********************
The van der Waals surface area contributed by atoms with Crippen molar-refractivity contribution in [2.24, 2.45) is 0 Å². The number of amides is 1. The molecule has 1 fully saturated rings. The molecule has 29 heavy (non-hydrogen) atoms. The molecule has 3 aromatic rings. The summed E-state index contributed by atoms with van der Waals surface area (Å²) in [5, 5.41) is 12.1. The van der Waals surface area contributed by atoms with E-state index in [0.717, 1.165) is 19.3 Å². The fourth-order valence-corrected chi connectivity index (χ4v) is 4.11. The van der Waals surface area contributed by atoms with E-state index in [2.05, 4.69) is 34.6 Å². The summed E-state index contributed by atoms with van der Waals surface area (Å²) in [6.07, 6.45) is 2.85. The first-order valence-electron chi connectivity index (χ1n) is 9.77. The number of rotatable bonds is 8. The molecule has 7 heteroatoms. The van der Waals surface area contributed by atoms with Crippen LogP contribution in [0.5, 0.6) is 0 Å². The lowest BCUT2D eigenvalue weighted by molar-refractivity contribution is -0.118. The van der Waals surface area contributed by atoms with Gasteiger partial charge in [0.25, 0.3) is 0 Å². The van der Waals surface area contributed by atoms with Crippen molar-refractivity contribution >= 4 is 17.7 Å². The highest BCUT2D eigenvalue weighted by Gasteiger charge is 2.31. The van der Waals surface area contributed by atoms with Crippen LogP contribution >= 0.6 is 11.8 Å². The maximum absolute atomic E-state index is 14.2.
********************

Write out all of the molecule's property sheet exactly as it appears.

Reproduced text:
The van der Waals surface area contributed by atoms with Crippen molar-refractivity contribution in [2.24, 2.45) is 0 Å². The number of amides is 1. The molecule has 1 fully saturated rings. The molecule has 29 heavy (non-hydrogen) atoms. The molecule has 3 aromatic rings. The summed E-state index contributed by atoms with van der Waals surface area (Å²) in [5, 5.41) is 12.1. The van der Waals surface area contributed by atoms with E-state index in [0.717, 1.165) is 19.3 Å². The fourth-order valence-corrected chi connectivity index (χ4v) is 4.11. The van der Waals surface area contributed by atoms with E-state index in [2.05, 4.69) is 34.6 Å². The summed E-state index contributed by atoms with van der Waals surface area (Å²) in [6.07, 6.45) is 2.85. The first-order valence-electron chi connectivity index (χ1n) is 9.77. The number of rotatable bonds is 8. The molecule has 7 heteroatoms. The van der Waals surface area contributed by atoms with Crippen LogP contribution in [0.5, 0.6) is 0 Å². The lowest BCUT2D eigenvalue weighted by molar-refractivity contribution is -0.118. The van der Waals surface area contributed by atoms with Gasteiger partial charge in [0.25, 0.3) is 0 Å². The van der Waals surface area contributed by atoms with Crippen molar-refractivity contribution >= 4 is 17.7 Å². The highest BCUT2D eigenvalue weighted by Gasteiger charge is 2.31. The van der Waals surface area contributed by atoms with Crippen LogP contribution >= 0.6 is 11.8 Å². The maximum absolute atomic E-state index is 14.2.